WHAT TYPE OF BANDSAW DO YOU HAVE?

Bandsaw Blade Width

METAL CUTTING BANDSAWS: Use Carbon Tool Steel or Bimetal Blades

Small to large, horizontal or vertical, metal cutting bandsaws generally use either High Carbon Steel or Bimetal blades. High Carbon Steel blades are cheaper to purchase, while bimetal blades are generally more economical to operate in the long run, since they can outlast carbon blades by up to 10 times if used properly.  Carbon Steel blades will cut mild steel if used at speeds under 200 feet per minute (fpm) for best results, preferably with coolant. But if you are cutting harder materials (such as stainless steel), sawing in a production setting, your saw is in good repair and adjusted correctly, and want the longest life blade available, then you should consider Bimetal bandsaw blades.

BANDSAW BLADES FOR WOOD: Use High Carbon Steel or Carbide tipped for the most abrasive tropical hardwoods.

Vertical woodcutting bandsaws from 10” and up will use Carbon Tool Steel blades for most sawing needs. Thin kerf, carbide impregnated resaw blades are particularly useful for resawing expensive hardwoods when conserving material is very important.

SMALL 2 AND 3 WHEEL TABLETOP WOODCUTTING BANDSAWS: Use “The Three Wheeler” Blades

Blades for three wheel bandsaws are made from a special steel that is thinner (.25), tougher and heat-treated to withstand sharp flexing around smaller diameter wheels.

 

CHOOSE YOUR WIDTH, LENGTH, TOOTH NUMBER AND TYPE.

If your Operating Manual is unclear on the specific blade you need for your particular cutting application, here are some handy guides that will walk you through the process of selecting or designing the specific blade you need. But remember, our experts are always ready to help you through the selection process and insure your acquire exactly what you need for the job you have at hand.

Bandsaw Recommendation Guides:

  • How to choose the correct bandsaw blade lengthBandsaw Blade Length

 

  • How to choose the correct bandsaw width

 

Bandsaw Blade Width - L.A. Grinding
Bandsaw Blade Width – L.A. Grinding
Bandsaw Blade Width - L.A. Grinding
Bandsaw Blade Width – L.A. Grinding

 

 

 

 

 

 

  • How to choose the correct number of teeth per inch for bandsaw blades

  • Bandsaw blade tooth shape styles

 

MAINTAINING YOUR BLADES.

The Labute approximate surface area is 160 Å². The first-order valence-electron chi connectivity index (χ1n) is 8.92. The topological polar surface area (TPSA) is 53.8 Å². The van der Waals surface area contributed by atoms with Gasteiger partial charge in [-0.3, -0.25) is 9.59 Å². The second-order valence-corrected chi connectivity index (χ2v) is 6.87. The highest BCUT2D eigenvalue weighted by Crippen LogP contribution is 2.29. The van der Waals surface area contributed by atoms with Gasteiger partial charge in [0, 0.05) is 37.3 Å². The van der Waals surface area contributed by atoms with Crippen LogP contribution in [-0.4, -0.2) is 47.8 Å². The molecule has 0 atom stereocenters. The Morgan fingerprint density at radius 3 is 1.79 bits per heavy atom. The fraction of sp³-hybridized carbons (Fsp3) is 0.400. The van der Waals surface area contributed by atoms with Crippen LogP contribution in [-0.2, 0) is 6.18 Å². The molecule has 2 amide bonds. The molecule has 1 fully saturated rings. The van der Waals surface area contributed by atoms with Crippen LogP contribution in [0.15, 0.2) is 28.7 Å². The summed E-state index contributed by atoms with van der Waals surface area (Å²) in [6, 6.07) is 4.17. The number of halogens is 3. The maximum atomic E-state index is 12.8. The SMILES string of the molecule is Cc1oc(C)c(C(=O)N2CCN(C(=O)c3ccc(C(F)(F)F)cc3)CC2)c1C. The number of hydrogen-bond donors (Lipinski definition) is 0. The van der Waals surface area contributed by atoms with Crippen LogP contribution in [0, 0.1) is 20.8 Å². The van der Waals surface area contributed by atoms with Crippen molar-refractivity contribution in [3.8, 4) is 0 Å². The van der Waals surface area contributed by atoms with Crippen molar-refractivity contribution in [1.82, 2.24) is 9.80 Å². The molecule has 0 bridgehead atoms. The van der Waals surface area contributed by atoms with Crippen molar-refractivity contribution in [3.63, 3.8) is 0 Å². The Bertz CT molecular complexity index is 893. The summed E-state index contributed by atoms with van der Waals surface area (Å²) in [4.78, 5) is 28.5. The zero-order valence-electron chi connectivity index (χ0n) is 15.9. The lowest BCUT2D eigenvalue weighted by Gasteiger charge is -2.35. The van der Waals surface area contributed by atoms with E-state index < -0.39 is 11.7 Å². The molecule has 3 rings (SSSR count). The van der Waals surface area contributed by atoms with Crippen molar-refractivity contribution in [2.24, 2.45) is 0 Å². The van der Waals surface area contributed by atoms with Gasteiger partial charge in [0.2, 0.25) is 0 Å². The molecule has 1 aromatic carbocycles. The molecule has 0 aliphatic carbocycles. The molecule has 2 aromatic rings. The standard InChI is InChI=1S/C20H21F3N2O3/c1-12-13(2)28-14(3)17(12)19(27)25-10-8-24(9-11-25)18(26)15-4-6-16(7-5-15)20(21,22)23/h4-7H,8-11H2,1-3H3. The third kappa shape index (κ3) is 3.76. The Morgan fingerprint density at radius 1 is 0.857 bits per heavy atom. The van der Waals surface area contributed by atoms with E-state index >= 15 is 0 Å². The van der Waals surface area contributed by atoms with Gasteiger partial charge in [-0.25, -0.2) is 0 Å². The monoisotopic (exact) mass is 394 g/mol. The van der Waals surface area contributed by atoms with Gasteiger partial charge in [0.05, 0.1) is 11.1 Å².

There are a number of different aspects when it comes to getting the longest life out of your bandsaw blades.

Perform Regular Maintenance on the Bandsaw:

First of all, it is extremely important to perform regular maintenance on your entire bandsaw and not just the blades.  If you are in the middle of a project when a belt breaks, it is likely to break your blade as well.  Regular maintenance of the bandsaw as per the Operator’s Manual will save your blades, save you money, and save projects that otherwise might be damaged should a band break mid cut.

Break-In Your New Blades:

Now that you have taken care of the maintenance of the saw itself, it is important to know how to take care of the blades.  For best performance and longest life, you need to break in any new blade before normal use.  The most common consequence of missing this step is broken teeth, guaranteeing only a fraction of the life you could have gotten out of your investment.

To get the most out of your brand new blade, it is important to begin by reducing speed to half of what is normal.  Reduce the feed quantity and cut about 50 square inches of material.  This will wear down the extra sharpness of new teeth extending their usefulness, durability and improving the quality of your cutting.

Lubrication Is Key

When it comes to cutting metal with your bandsaw, lubrication is a must.  Apply the lubricant to both sides of the blade.  While running your bandsaw, apply the lubricant approximately every 4 minutes until the cutting sound has been quieted by at least 50 percent.  Lubricant will not need to be reapplied until the cutting sounds increases again.

No matter what type of material you are cutting, never use water as a lubricant.

Release Blade Tension

When you have finished with your project, it is utterly vital to release the tension from your blade.  When cutting materials, your blade heats up.  As it heats, it stretches.  As it cools, it shrinks.  This shrinking can cause tiny cracks in your blade if it is kept under tension between jobs.

 

WE’RE HERE TO HELP.

Remember, when in doubt, you can call on the experts at L.A. Grinding to answer your most difficult questions regarding your bandsaw blades or other industrial knife questions. As the largest distributor of industrial knives in the Western United States, our investment in research and development has given L.A. Grinding the ability to provide solutions to complex problems you may not even realize you have yet.

Let us be part of your competitive advantage and your success.

Contact Us for more information.